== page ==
Precise: Rebecca Berto

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Katie Anselin is a newlywed and hubby, Paul, is her life. He’s the only one who knows her family’s history and makes her finally feel happy—until the day she discovers she’s fallen pregnant.

By the time Katie started school, she’d been taught that she was the cause of her mother, Rochelle’s miscarriages. See, Katie has grown up knowing she shouldn’t be happy when she’s caused her mom so much pain.

Still, Katie can’t imagine killing the life growing inside her, which occurs at the same time Rochelle starts skipping her medication. Hell hath no fury like Rochelle with a vengeance to make Katie pay for ruining her life.

In Rochelle’s quest for power, Katie and Paul’s baby is the pawn.

Tammy's Rating:
3.5 out of 5 Stars

Tammy's Review:
First, I want to state if abuse is a trigger for you or bothers you on any level than this is not the book for you. Emotional and mental abuse is very prevalent in this story.
"Someone as defiant as you are would surely raise a bratty child; I'd have to step in to prevent you ruining your poor child's life."

When we become parents, we must base our decisions and our actions on the best interest of our child. Those decisions and actions are made even harder when you have been mentally and emotionally abused every day of your life. When you are lead to believe that you are worthless and nothing better than the dirt on the ground, you begin to believe that you are not worthy of being a decent mother and you second-guess everything you do or say. I just pretty much summed up the description of this book. The basis of this story revolves around a mother who mentally and emotionally abuses her daughter by controlling her with words. She blames Kates for the loss of all of her babies and is not ecstatic when she learns her 22-year-old daughter is having her own baby. Throughout the story, we see her try to control Kates' every action by using her love of her daughter, Ellie and her feelings of worthlessness against her.

Kates' mother was a piece of work. She was vile, and she was abusive. Although her abuse usually only occurred when there was never anyone else around. In public, she tried to keep up appearances. Then again, that is how it is for most abusers. Appearance is everything while they deal out their blows. No one else saw, her mother's abuse of her. No one believed her when she tried to tell him or her about it, except for her husband, Paul. She was alone in the dark with no one for support. Even her father turned a blind eye to all that goes on in that house.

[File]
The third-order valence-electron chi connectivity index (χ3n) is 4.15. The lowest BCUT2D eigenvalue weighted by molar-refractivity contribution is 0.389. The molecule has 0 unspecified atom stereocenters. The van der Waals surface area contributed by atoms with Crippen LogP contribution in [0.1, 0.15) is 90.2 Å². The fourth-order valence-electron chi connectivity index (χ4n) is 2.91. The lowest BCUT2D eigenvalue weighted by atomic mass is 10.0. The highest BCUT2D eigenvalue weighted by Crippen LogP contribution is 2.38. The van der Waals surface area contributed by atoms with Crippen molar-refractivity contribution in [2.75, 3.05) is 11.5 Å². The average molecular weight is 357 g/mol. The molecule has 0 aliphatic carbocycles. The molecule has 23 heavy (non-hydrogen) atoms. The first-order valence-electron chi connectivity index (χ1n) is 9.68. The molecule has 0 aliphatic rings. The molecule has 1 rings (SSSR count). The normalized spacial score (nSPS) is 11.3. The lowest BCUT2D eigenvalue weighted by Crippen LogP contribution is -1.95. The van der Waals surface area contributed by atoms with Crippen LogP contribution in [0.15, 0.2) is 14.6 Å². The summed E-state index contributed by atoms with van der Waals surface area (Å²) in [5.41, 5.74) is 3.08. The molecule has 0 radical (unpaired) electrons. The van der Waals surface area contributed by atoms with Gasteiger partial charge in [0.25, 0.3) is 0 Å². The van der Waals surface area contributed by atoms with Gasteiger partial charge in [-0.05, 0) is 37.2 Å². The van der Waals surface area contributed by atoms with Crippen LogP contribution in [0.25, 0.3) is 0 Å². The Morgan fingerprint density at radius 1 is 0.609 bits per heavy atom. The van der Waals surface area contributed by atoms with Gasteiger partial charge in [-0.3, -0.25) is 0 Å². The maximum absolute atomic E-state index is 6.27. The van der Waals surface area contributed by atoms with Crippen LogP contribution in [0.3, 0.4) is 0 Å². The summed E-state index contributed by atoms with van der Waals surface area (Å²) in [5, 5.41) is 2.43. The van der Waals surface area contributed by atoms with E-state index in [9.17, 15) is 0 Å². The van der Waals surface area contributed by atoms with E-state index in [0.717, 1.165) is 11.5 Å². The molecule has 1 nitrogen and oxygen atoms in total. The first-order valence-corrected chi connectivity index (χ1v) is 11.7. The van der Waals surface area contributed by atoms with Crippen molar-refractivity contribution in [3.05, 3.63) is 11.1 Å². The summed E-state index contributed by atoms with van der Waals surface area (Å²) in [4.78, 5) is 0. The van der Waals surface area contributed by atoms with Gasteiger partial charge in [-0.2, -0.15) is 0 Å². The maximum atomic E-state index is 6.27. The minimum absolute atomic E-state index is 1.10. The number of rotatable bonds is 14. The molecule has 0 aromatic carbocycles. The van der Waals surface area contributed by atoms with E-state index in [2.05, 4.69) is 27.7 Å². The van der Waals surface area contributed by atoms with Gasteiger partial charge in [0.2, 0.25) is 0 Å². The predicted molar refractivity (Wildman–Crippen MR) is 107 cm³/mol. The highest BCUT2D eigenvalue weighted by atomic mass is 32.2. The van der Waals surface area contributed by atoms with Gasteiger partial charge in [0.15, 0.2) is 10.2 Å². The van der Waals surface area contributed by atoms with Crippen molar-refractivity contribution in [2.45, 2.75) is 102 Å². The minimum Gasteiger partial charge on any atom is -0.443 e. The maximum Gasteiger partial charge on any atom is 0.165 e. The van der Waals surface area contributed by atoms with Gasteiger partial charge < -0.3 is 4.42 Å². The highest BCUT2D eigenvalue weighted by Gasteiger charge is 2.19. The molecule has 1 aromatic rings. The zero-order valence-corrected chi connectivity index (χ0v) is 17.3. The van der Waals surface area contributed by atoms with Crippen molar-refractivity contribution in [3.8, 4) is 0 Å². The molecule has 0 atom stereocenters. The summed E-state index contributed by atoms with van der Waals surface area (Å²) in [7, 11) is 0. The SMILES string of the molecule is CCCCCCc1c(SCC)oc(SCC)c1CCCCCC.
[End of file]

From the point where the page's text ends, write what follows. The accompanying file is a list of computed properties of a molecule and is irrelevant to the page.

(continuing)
"Because appearances matter, not me. Never me."

The atmosphere Rebecca creates in this world is intense. There is a major trigger of emotional and mental abuse. I also felt like it leads you to believe that there was physical abuse at one point. As I said, the mother is vile with the slaying of her words. She blames Kates for the loss of her other children. After she had Kathryn she miscarried six or seven times. Rochelle  made sure to control her daughter's life by telling her she was worthless, that she would ruin her own child, and that she was responsible for the deaths of her brothers and sisters. The list goes on. Kates doubted her worth, felt as though she would fail at parenting. My heart broke over and over again for her. The more I read the story the more I wanted to reach in my Nook and rip her mother's voice cords out.

"You need to wait until you are worthy of having a child of your own."

I felt the power of the story. I felt the abuse and the emotions that came from it, but what I did not get was a lot of development and detail. I sometimes felt lost due to this. I needed the characters to have a little more background; I wanted Rebecca to dive into building them up and a more detailed time line. The meat of the story is there, I just needed a bit more filled in the cracks to round out the read. Sometimes the characters acted out of character and no explanation was given. For example, Pauly would say and ask some of the strangest things. The whole time I would think why did he asked that. Why would he doubt that his wife loved him and wanted to be with him? She gave no indication otherwise.

I adored the fact that this was a darker tale, and the author nailed it in that sense. Coming from an abusive home with abusive parents, I can say that she was spot on. No over dramatizing it just for the shock value. Sadly, the things that were said in this book happen more often than not. The emotions the characters felt and the actions that stemmed from these behaviors were also spot on.  I really liked that towards the end Kates realized that her daughter had to come first. That she had to push past her fears and what she has known all her life and break the cycle of control that her mother had over her.

I will definitely read book 2 in this series, as I want to continue to see Kates grow in her confidence of herself while breaking the viscous cycle.

Thank you Rebecca Berto for allowing me the opportunity to read your book for an honest review.

1 comment:

  1. Sorry for not commenting sooner. I read your review as soon as it was posted and want to say thank you, Tammy!


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